When 82-metre Sarafsa joined the brokerage market she presented a ripe opportunity for refit, but her dated interior called for a buyer that could see beyond the brocade. Risa Merl tells the story of the former royal yacht...
There are private yachts, and then there are royal yachts. The opportunity to get a glimpse inside the latter is incredibly rare, making the chance to finally see a yacht like 82-metre Sarafsa in the flesh all the more intriguing. Designed inside and out by Winch Design and launched in 2008 at Devonport Yachts in the UK, for the past 15 years the yacht’s interior has remained a mystery, with her capacious volume only hinting at what wonders might be held inside. It was only when Sarafsa was listed for sale by Burgess that BOAT International had a chance for a closer look at the yacht originally built for Saudi Arabia’s Prince Fahad Bin Sultan.
With her gleaming joinery and ornate furnishings, stepping on board Sarafsa feels a bit like stepping back in time, but in truth she was ahead of her time in many ways compared to yachts of her day. From her staggering 3,200GT of volume to the two-storey owner’s apartment and the explosion-proof lazarette built to carry a Mini Moke car, she is full of forward-thinking features. Moored nearby in Monaco at the time of our visit is another 2008 launch, the 85-metre Abeking & Rasmussen B2, which at 2,150GT is still nearly a thousand gross tons smaller than Sarafsa in volume. “They are the same length, but from a distance B2 looks like a 60-metre in comparison to Sarafsa,” says Rupert Nelson, Burgess director and senior sales broker.
Sarafsa’s designer, Andrew Winch, agrees with Nelson that she was ahead of the pack in terms of volume. “Most of the 80-metre yachts back then were probably half the volume,” says the Winch Design founder, noting another comparison, that if you put Sarafsa side-by-side with the 92-metre Lürssen Phoenix 2 that Sarafsa is still bigger by volume. “I think she was 10 years ahead of the trend that ‘big is beautiful’ without making her so big that she can’t go in most harbours or into the dock in Monaco,” he says. “This is a yacht you could live on board for three to four months, you could make it your island, your own floating home.”
Winch Design created the previous Sarafsa as well, a 54-metre launched at Amels in 1998, now named Faribana V. That project had started out at 28 metres and nearly doubled in size. The 54-metre Sarafsa was one of the first yachts that Winch Design created and marked the beginning of a fruitful partnership with both the shipyard and the owner.
The designer soon learned of the original owner’s love for classic Mediterranean glamour and the coastal hotels that are beacons of bygone luxury, such as Belmond's Splendido Hotel in Portofino and Hotel Cipriani in Venice. “The first Sarafsa embodied those ideals,” says Winch, recounting an interior filled with marquetry panels depicting different Mediterranean scenes. “It was the sense of sailing into the Monaco of old, Prince Rainier’s Monaco, and taking in the aura of these places when you step on board.” The former owner was a lover of Riva runabouts, and the first Sarafsa had a wooden transom that opened to reveal a custom Riva tender.
Eight years later, the client came to Winch requesting a yacht with more space and more amenities, such as a gym, swimming pool and helipad, to name a few. Like her predecessor, she is a love letter to the French Riviera and the classic Rivas that plied these waters. “The principal’s passion was the Cote d’Azur,” says Winch. “The concept of Sarafsa centred around his admiration for the ocean and time spent in the harbour of Portofino or Monaco. He loved that whole Princess Grace era. He had a very romantic and engaging admiration for those times when leisure was happy and relaxed. Life on board was about good food, a glass of wine, laughter and sunshine on your face.”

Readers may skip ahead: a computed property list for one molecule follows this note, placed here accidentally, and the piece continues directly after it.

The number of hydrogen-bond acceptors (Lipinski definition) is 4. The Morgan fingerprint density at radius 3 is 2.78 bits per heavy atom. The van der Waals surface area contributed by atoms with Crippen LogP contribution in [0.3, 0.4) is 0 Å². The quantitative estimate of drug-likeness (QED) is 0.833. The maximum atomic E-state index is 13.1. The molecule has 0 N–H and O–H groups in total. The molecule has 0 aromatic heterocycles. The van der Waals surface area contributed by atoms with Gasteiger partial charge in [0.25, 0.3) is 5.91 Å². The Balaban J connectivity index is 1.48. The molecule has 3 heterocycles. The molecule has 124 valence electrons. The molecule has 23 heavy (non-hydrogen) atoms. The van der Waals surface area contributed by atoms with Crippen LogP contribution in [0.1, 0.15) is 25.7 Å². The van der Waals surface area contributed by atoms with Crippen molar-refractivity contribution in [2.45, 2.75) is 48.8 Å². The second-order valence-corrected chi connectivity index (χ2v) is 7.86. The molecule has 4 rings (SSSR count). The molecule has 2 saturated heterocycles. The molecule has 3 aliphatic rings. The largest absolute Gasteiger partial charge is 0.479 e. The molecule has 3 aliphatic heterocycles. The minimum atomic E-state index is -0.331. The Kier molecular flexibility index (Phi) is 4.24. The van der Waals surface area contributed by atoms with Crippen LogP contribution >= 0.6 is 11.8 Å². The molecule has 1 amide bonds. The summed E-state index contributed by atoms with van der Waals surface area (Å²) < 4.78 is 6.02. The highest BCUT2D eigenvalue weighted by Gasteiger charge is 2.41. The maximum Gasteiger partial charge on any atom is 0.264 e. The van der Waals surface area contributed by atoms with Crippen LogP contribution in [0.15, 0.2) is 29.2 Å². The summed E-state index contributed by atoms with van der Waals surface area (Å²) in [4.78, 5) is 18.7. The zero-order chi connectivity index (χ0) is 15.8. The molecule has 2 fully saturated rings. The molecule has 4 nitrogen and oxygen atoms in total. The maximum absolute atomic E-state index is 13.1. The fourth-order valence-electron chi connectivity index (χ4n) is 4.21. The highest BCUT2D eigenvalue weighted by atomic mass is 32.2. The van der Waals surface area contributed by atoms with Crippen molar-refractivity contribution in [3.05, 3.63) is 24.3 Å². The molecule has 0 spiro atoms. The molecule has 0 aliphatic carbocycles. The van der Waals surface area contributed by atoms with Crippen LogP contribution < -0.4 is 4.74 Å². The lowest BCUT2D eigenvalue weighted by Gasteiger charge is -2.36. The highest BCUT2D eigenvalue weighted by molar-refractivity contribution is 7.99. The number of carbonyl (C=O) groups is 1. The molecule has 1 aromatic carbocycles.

The second Sarafsa was built at Devonport Yachts with naval architecture by Burness Corlett and Three Quays. The exterior was intended to be purposefully understated. “It’s less of a statement, more of a stately elegance,” says Winch. “When she’s anchored in a bay, it’s about calm. The yacht isn’t shouting ‘look at me’ and there isn’t music blaring. If there was going to be music, it would be Bocelli singing privately indoors.” The yacht’s logo, which Winch penned as well, was an eagle and an anchor, and he also designed the original crew uniforms.
Despite her more recent state of disuse, Sarafsa’s interior has been maintained incredibly well over the years and showed surprisingly few signs of ageing in terms of the surfaces and soft furnishings when we stepped inside. Her joinery gleamed as if it were new and the carpets looked as if they had hardly been trodden on. Though she is certainly dated, with old televisions – walls of multiple TVs, in fact, to watch multiple channels at once – and corded phones dotted around that give away her age. Sadly, the same well-maintained condition could not be said for the exterior, which showed a desperate need for a paint job. Many of the systems on board, from the electronics to the engines and spa equipment, were also overdue an upgrade.
“The interior is beautifully classic, but it could be changed to suit a contemporary style as well,” says Winch. At the heart of the yacht is a showstopper of a staircase that spirals up through a grand atrium. There are main deck entrances to port and starboard, so no matter how she’s docked, there’s no disadvantage to the owner.